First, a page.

Spotlight Exclusives

Nutrition Waivers: One Tool with Big Impact and Bipartisan Support

Levar M. Stoney and John C. Giles Levar M. Stoney and John C. Giles, posted on

The past two years of the COVID pandemic have shown us that new challenges can, and will, arise at any time. As community leaders, we’ve witnessed firsthand the tireless work of many individuals, organizations and schools who’ve pivoted and adapted countless times to ensure our communities remain healthy, safe and nourished throughout it all.

While our communities continue to battle hardship and uncertainty, one thing has been constant: kids are getting the nutrition they need to learn and grow thanks to schools and local organizations responding creatively and with flexibility.

Their ability to do this is, in part, due to child nutrition waivers, which have allowed them to feed children in ways that work best for each community.

But unless Congress takes immediate action, this flexibility – and our ability to continue reaching kids with the healthy meals they need – is in danger.

Early in the pandemic, Congress gave the U.S. Department of Agriculture (USDA) the authority to issue these national child nutrition waivers so meal programs could pivot and adapt despite all of the obstacles they faced. But this authority expires on June 30 even though we know the challenges school meal programs are facing won’t be over by then.

It’s hard to overstate how critical these waivers are. They’re one simple tool that has both a big impact on our communities and important bipartisan support.

As the leaders of the Mayors Alliance to End Childhood Hunger, a nonpartisan initiative that taps the individual and collective leadership of more than 70 mayors across the country, we are committed to taking meaningful actions designed to end childhood hunger in cities nationwide.

That’s why we support the extension of child nutrition waivers and penned a letter to Congressional leadership signed by 45 other mayors.

By granting the U.S. Department of Agriculture authorization to extend waivers, Congress can simultaneously ensure kids across the nation have access to healthy meals, while also helping schools and community organizations budget and plan more effectively as they transition back to more normal operations.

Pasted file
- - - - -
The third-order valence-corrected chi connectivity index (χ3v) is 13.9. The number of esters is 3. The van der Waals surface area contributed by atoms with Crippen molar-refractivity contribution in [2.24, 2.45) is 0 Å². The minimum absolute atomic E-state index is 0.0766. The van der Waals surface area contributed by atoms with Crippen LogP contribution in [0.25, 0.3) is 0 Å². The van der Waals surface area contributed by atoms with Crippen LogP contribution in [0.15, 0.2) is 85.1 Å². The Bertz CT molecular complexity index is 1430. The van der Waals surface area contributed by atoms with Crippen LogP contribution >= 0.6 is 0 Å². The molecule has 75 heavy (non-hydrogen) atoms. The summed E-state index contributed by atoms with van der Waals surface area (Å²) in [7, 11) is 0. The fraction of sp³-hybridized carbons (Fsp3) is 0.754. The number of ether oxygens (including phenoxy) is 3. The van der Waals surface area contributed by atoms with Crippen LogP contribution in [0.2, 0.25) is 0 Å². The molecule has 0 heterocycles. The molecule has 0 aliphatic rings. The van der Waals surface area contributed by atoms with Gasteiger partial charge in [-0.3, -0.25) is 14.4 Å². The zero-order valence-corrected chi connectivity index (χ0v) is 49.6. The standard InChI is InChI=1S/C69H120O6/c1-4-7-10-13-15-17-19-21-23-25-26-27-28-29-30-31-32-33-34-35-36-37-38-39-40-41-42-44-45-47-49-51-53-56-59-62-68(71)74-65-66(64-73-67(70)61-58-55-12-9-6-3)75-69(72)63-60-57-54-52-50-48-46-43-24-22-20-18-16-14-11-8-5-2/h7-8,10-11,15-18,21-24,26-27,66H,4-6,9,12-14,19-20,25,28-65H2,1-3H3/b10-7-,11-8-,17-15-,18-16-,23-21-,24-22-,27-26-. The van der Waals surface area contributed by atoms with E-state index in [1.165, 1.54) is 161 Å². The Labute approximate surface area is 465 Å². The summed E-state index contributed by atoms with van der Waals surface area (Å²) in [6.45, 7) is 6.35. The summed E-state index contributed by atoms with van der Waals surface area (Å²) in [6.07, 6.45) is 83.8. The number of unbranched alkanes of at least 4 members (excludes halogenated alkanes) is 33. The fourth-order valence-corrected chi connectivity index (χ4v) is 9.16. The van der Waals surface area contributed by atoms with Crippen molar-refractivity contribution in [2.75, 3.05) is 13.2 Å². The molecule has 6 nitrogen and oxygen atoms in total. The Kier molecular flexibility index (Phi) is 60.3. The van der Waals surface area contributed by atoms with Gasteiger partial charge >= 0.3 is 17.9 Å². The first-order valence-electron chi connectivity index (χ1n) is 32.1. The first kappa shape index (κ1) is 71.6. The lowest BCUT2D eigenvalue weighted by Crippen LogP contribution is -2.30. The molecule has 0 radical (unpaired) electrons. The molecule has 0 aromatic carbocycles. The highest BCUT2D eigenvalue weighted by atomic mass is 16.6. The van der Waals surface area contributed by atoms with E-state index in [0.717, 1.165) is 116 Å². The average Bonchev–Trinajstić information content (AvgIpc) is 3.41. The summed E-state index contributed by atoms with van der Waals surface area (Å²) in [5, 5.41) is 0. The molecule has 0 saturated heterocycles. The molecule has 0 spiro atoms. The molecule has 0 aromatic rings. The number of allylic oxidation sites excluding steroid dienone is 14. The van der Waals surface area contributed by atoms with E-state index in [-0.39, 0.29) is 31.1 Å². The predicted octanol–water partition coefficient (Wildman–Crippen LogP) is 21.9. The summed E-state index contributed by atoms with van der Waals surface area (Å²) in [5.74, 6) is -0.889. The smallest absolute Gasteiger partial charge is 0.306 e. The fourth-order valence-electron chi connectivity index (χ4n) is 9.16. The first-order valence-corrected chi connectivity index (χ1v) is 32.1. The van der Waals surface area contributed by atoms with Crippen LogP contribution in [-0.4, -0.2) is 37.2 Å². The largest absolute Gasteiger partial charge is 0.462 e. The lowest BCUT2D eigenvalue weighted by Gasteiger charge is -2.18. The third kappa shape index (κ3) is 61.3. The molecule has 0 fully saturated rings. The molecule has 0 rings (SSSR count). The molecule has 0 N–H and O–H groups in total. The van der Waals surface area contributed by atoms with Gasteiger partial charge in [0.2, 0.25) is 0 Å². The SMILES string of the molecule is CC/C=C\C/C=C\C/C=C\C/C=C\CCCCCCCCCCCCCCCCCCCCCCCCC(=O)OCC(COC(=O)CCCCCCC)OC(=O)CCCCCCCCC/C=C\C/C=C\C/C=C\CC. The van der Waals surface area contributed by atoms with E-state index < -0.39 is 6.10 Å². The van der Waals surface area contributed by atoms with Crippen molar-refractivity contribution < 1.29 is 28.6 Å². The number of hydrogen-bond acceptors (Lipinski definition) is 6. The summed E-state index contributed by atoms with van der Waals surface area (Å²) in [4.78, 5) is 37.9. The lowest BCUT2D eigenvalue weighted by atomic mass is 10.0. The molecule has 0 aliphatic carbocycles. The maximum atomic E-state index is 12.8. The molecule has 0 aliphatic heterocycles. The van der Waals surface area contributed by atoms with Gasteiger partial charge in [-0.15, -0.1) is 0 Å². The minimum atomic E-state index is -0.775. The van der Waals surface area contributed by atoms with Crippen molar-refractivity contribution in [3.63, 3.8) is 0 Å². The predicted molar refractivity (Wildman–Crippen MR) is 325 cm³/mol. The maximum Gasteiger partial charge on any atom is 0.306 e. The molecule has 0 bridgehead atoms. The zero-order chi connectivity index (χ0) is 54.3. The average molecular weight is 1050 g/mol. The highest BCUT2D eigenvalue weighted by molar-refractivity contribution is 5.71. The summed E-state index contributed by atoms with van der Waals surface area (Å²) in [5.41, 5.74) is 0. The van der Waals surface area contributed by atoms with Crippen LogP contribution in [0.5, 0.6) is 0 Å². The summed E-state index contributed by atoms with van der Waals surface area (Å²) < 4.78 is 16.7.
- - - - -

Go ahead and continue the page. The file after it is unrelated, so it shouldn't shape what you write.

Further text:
This is important for both the upcoming summer months and for the 2022-2023 school year.

Summer is just around the corner and right now, schools and organizations are preparing for summer meals operations. If waivers expire at the end of June, this will jeopardize their ability to reach kids during the summer months. Indeed, without the assurance of continued flexibility, many summer meals sites may not even open at all.

Even with students back in the classroom, the waivers are essential. Many schools are looking toward the 2022-2023 school year, drafting budgets and scheduling staff training. As they do so, they grapple with challenges like global supply chain issues, economic aftershocks and emerging COVID variants.

The waivers allow schools to continue to serve students safely, pivot quickly when classrooms or entire schools have to quarantine, and adapt and respond to challenges in real time all while helping them shift back to regular operations.

The consequences of inaction are severe. When kids don’t get the food they need, there are serious and long-term implications on their physical and mental health, their academic achievement and even their future economic prosperity. This is good for our local communities, our states and our nation as a whole.

To make sure kids continue to get the food they need, Congress must authorize USDA to grant nationwide nutrition waivers as needed through the summer and the 2022-2023 school year.

Feeding kids today is one of the smartest investments we can make to help them face the challenges of tomorrow.


Levar M. Stoney is mayor of the City of Richmond and chair of the Mayors Alliance to End Childhood Hunger, a partnership of Share Our Strength’s No Kid Hungry campaign. He can be contacted at



John C. Giles is mayor of Mesa and vice chair of the Mayors Alliance to End Childhood Hunger. He can be contacted at

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